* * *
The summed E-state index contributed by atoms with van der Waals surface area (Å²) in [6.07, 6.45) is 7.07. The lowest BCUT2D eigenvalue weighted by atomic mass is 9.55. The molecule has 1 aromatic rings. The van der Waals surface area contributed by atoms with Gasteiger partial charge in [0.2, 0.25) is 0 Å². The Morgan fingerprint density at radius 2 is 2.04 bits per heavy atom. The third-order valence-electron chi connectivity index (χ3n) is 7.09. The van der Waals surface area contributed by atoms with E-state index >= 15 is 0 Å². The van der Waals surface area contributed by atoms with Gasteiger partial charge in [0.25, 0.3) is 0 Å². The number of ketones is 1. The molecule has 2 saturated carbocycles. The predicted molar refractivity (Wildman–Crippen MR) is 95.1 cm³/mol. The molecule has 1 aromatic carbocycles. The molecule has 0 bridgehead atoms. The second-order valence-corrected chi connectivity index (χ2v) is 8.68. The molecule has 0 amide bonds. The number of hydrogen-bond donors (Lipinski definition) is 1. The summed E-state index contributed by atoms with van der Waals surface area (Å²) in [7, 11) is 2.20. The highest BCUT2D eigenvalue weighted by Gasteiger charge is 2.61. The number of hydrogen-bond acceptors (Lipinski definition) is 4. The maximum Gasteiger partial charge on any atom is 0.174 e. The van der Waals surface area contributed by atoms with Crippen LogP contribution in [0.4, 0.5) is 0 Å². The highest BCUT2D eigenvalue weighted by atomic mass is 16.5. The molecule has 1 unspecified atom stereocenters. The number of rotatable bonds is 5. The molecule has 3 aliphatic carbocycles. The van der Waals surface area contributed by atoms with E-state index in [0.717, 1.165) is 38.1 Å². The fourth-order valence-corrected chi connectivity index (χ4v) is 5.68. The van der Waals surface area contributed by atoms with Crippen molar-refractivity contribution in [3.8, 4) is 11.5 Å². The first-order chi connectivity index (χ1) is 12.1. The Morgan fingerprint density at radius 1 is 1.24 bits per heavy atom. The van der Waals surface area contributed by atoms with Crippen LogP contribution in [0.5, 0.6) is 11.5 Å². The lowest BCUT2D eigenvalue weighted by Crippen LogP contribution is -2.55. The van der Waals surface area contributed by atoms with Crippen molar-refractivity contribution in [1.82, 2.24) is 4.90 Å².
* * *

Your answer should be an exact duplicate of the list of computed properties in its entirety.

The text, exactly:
The summed E-state index contributed by atoms with van der Waals surface area (Å²) in [6.07, 6.45) is 7.07. The lowest BCUT2D eigenvalue weighted by atomic mass is 9.55. The molecule has 1 aromatic rings. The van der Waals surface area contributed by atoms with Gasteiger partial charge in [0.2, 0.25) is 0 Å². The Morgan fingerprint density at radius 2 is 2.04 bits per heavy atom. The third-order valence-electron chi connectivity index (χ3n) is 7.09. The van der Waals surface area contributed by atoms with E-state index >= 15 is 0 Å². The van der Waals surface area contributed by atoms with Gasteiger partial charge in [0.25, 0.3) is 0 Å². The number of ketones is 1. The molecule has 2 saturated carbocycles. The predicted molar refractivity (Wildman–Crippen MR) is 95.1 cm³/mol. The molecule has 1 aromatic carbocycles. The molecule has 0 bridgehead atoms. The second-order valence-corrected chi connectivity index (χ2v) is 8.68. The molecule has 0 amide bonds. The number of hydrogen-bond donors (Lipinski definition) is 1. The summed E-state index contributed by atoms with van der Waals surface area (Å²) in [7, 11) is 2.20. The highest BCUT2D eigenvalue weighted by Gasteiger charge is 2.61. The number of hydrogen-bond acceptors (Lipinski definition) is 4. The maximum Gasteiger partial charge on any atom is 0.174 e. The van der Waals surface area contributed by atoms with Crippen LogP contribution in [0.4, 0.5) is 0 Å². The highest BCUT2D eigenvalue weighted by atomic mass is 16.5. The molecule has 1 unspecified atom stereocenters. The number of rotatable bonds is 5. The molecule has 3 aliphatic carbocycles. The van der Waals surface area contributed by atoms with E-state index in [0.717, 1.165) is 38.1 Å². The fourth-order valence-corrected chi connectivity index (χ4v) is 5.68. The van der Waals surface area contributed by atoms with Crippen molar-refractivity contribution in [3.8, 4) is 11.5 Å². The first-order chi connectivity index (χ1) is 12.1. The Morgan fingerprint density at radius 1 is 1.24 bits per heavy atom. The van der Waals surface area contributed by atoms with Crippen LogP contribution in [0.5, 0.6) is 11.5 Å². The lowest BCUT2D eigenvalue weighted by Crippen LogP contribution is -2.55. The van der Waals surface area contributed by atoms with Crippen molar-refractivity contribution in [1.82, 2.24) is 4.90 Å².